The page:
Overview:

chapter 1 of “A modern introduction to online learning” by Francesco Orabona, 2020.

Papers and projects:

- online (sub-)gradient descent (chapter 2 of “A modern introduction to online learning”, Francesco Orabona, 2020)
- stochastic bandits (introduction and chapter 1 of “Introduction to multi-armed bandits”, Aleksandrs Slivkins, 2019)
- online learning with expert advice (introduction and chapter 5 of “Introduction to multi-armed bandits”, Aleksandrs Slivkins, 2019)
- adversarial bandits (introduction and chapter 6 of “Introduction to multi-armed bandits”, Aleksandrs Slivkins, 2019)
- learning directed cuts (Gärtner and Garriga. “The cost of learning directed cuts.” ECML 2007)
- predicting dynamic difficulty (Missura and Gärtner. “Predicting dynamic difficulty.” NIPS 2011)

Overview:

chapter 7.1 of “Mining of massive datasets” (MMD) **and** chapter 22 (the introduction section before 22.1 and section 22.5) of “Understanding machine learning”.

Papers and projects:

- k-means (chapter 7.3 of the MMD book)
- hierarchical clustering (chapter 7.2 of the MMD book)

Overview:

chapter 1 and 2 of “Dimension reduction: a guided tour” by Christopher Burges, 2010.

Papers and projects:

- principal component analysis (PCA) and singular value decomposition (SVD) (chapter 3 of Foundations of Data Science book)
- random projections (chapter 23.2 of “Understanding machine learning”
**and**Dasgupta. “Experiments with random projection.” UAI 2000)

Overview:

chapter 1/introduction of “Graph representation learning” (GRL) by William L. Hamilton, 2020 (pdf).

Papers and projects:

- graph kernels for protein prediction (Borgwardt, et al. “Protein function prediction via graph kernels.” Bioinformatics 2005)
- graphlet kernels (Shervashidze, et al. “Efficient graphlet kernels for large graph comparison.” Artificial intelligence and statistics 2009)
- hardness and walk-based kernels (Gärtner, et al. “On graph kernels: hardness results and efficient alternatives.” Learning theory and kernel machines 2003)
- cyclic pattern kernel (Horváth, et al. “Cyclic pattern kernels for predictive graph mining.” ACM SIGKDD 2004)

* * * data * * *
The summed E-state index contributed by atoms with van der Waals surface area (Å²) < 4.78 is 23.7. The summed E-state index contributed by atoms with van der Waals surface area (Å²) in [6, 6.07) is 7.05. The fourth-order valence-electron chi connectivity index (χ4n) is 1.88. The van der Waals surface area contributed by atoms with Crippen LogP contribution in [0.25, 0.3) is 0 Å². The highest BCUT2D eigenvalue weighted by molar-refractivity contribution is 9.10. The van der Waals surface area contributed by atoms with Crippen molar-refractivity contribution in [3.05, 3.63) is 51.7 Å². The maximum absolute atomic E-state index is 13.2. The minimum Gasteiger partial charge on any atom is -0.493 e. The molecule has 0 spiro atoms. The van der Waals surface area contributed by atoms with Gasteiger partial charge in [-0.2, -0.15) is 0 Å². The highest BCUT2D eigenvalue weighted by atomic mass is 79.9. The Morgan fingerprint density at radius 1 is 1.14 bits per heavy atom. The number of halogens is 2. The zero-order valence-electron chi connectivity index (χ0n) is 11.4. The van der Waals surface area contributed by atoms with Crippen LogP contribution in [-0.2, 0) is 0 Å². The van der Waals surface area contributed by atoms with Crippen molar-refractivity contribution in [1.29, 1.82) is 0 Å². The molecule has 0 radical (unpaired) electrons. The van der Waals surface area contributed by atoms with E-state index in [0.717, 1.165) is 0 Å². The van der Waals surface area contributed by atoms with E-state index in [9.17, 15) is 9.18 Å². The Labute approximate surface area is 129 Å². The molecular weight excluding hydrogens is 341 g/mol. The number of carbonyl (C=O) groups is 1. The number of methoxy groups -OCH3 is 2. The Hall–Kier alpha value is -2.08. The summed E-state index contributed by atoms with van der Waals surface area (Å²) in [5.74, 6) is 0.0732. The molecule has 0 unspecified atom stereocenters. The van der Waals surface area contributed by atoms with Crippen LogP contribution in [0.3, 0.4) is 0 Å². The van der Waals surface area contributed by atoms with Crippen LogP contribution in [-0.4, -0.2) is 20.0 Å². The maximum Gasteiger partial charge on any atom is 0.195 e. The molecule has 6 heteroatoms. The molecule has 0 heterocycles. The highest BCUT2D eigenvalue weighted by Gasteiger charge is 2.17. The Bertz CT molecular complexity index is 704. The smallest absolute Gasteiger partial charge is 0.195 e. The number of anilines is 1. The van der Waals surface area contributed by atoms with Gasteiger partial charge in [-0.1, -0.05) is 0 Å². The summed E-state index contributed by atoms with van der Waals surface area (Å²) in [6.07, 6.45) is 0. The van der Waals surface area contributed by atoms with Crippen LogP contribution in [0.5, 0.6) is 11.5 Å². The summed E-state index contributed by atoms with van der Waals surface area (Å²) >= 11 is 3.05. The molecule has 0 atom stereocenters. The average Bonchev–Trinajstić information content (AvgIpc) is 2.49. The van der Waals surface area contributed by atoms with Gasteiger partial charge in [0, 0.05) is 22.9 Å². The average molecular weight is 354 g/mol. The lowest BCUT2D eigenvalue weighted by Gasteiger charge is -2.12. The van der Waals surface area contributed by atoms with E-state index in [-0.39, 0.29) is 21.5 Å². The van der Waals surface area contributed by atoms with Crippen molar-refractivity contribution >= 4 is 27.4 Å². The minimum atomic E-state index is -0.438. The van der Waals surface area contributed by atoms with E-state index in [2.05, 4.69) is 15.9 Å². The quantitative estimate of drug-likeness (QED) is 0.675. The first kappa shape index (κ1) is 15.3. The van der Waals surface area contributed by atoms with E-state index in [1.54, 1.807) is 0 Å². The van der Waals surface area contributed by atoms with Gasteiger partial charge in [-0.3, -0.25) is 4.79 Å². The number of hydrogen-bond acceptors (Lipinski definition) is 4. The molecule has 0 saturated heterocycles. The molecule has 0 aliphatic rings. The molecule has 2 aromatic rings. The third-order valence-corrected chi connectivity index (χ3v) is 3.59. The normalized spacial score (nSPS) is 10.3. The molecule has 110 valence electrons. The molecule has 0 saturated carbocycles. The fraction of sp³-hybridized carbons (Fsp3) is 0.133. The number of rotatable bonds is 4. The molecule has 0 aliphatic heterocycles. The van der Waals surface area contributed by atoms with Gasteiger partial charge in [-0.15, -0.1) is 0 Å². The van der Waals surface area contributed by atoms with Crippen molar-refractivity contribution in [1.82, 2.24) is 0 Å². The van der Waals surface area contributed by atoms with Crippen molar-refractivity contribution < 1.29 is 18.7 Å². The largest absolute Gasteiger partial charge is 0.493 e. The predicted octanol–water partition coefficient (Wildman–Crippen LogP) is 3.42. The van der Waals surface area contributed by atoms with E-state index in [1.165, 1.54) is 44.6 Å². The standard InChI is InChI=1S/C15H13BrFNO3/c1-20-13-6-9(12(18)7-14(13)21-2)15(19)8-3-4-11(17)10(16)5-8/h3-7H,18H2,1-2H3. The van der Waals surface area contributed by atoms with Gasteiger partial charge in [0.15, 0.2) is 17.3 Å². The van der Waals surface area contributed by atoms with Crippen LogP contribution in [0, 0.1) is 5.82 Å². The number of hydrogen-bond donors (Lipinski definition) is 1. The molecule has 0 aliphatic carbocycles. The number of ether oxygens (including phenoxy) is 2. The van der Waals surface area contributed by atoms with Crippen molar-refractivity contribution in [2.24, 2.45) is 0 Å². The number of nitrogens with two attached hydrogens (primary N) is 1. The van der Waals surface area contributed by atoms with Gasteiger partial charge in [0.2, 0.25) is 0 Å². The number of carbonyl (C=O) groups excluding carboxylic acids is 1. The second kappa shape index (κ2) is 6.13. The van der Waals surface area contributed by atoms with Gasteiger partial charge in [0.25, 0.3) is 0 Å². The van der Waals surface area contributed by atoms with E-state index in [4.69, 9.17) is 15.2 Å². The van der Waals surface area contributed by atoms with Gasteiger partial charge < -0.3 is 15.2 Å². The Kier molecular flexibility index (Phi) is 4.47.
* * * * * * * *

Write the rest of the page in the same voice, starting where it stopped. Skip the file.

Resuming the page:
- graph embeddings with node2vec (Grover and Leskovec. “node2vec: scalable feature learning for networks.” ACM SIGKDD 2016)
- neural message passing and graph convolutions (chapter 5.1 to 5.2.1 of the GRL book)

Overview:

chapter 1/introduction of “Reinforcement learning: an introduction”

Papers and projects:

- multi-view reinforcement learning (Li, et al. “Multi-view reinforcement learning.” NeurIPS 2019)
- trust-region policy optimization (Kurutach, et al. “Model-ensemble trust-region policy optimization.” ICLR 2018)
- game theory and reinforcement learning (Lanctot, et al. “A unified game-theoretic approach to multiagent reinforcement learning.” NIPS 2017)

Overview:

chapter 1/introduction of “Semi-supervised learning” by Olivier Chapelle, Bernhard Schölkopf, and Alexander Zien, 2006 (pdf).

Papers and projects:

- graph cuts (Blum and Chawla. “Learning from labeled and unlabeled data using graph mincuts.” ICML 2001)
- label propagation (Zhu, et al. “Semi-supervised learning using Gaussian fields and harmonic functions.” ICML 2003)
- learning with local and global consistency (Zhou, et al. “Learning with local and global consistency.” NIPS 2004)
- semi-supervised learning by entropy minimization (Grandvalet and Bengio. “Semi-supervised learning by entropy minimization.” NIPS 2005)

Overview:

chapter 1 “Automating inquiry” of Burr Settles’ “Active learning” (AL) book, 2012.

Papers and projects:

- uncertainty sampling (chapter 2 of AL)
- searching through the hypothesis space (chapter 3 of AL)
- minimizing expected error and variance (chapter 4 of AL)
- exploiting structure in data (chapter 5 of AL)

Overview:

chapter 10.1 “Social networks as graphs” of the book “Mining of massive datasets” (MMD).

Papers and projects:

- community detection (chapter 10.5 of the MMD book)
- discovering social circles (Leskovec, et al. “Learning to discover social circles in ego networks.” NIPS 2012)
- link prediction (Backstrom and Leskovec. “Supervised random walks: predicting and recommending links in social networks.” ACM conference on web search and data mining 2011)
- graphs over time (Leskovec, et al. “Graphs over time: densification laws, shrinking diameters and possible explanations.” ACM SIGKDD 2005)